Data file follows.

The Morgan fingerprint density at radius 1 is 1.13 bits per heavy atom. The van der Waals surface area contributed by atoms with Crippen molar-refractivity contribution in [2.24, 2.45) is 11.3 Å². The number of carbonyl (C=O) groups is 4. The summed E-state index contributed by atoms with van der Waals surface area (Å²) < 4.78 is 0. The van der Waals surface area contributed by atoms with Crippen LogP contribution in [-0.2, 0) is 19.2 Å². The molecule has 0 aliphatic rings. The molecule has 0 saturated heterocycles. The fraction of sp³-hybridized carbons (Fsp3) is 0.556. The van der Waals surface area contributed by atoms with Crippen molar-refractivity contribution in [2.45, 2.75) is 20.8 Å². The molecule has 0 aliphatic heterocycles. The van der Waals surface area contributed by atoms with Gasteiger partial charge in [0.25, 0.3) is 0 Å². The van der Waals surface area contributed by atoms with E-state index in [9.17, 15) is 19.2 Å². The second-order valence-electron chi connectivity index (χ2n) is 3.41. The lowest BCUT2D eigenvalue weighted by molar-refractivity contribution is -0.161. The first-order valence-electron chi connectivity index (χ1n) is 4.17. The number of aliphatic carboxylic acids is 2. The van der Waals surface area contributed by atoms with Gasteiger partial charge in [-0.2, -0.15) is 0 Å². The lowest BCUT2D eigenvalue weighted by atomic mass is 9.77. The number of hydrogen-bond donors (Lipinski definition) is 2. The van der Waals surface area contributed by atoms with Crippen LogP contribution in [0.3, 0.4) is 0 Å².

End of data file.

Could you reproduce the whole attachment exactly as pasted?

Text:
The Morgan fingerprint density at radius 1 is 1.13 bits per heavy atom. The van der Waals surface area contributed by atoms with Crippen molar-refractivity contribution in [2.24, 2.45) is 11.3 Å². The number of carbonyl (C=O) groups is 4. The summed E-state index contributed by atoms with van der Waals surface area (Å²) < 4.78 is 0. The van der Waals surface area contributed by atoms with Crippen LogP contribution in [-0.2, 0) is 19.2 Å². The molecule has 0 aliphatic rings. The molecule has 0 saturated heterocycles. The fraction of sp³-hybridized carbons (Fsp3) is 0.556. The van der Waals surface area contributed by atoms with Crippen molar-refractivity contribution in [2.45, 2.75) is 20.8 Å². The molecule has 0 aliphatic heterocycles. The van der Waals surface area contributed by atoms with Gasteiger partial charge in [0.25, 0.3) is 0 Å². The van der Waals surface area contributed by atoms with E-state index in [9.17, 15) is 19.2 Å². The second-order valence-electron chi connectivity index (χ2n) is 3.41. The lowest BCUT2D eigenvalue weighted by molar-refractivity contribution is -0.161. The first-order valence-electron chi connectivity index (χ1n) is 4.17. The number of aliphatic carboxylic acids is 2. The van der Waals surface area contributed by atoms with Gasteiger partial charge in [-0.2, -0.15) is 0 Å². The lowest BCUT2D eigenvalue weighted by atomic mass is 9.77. The number of hydrogen-bond donors (Lipinski definition) is 2. The van der Waals surface area contributed by atoms with Crippen LogP contribution in [0.3, 0.4) is 0 Å².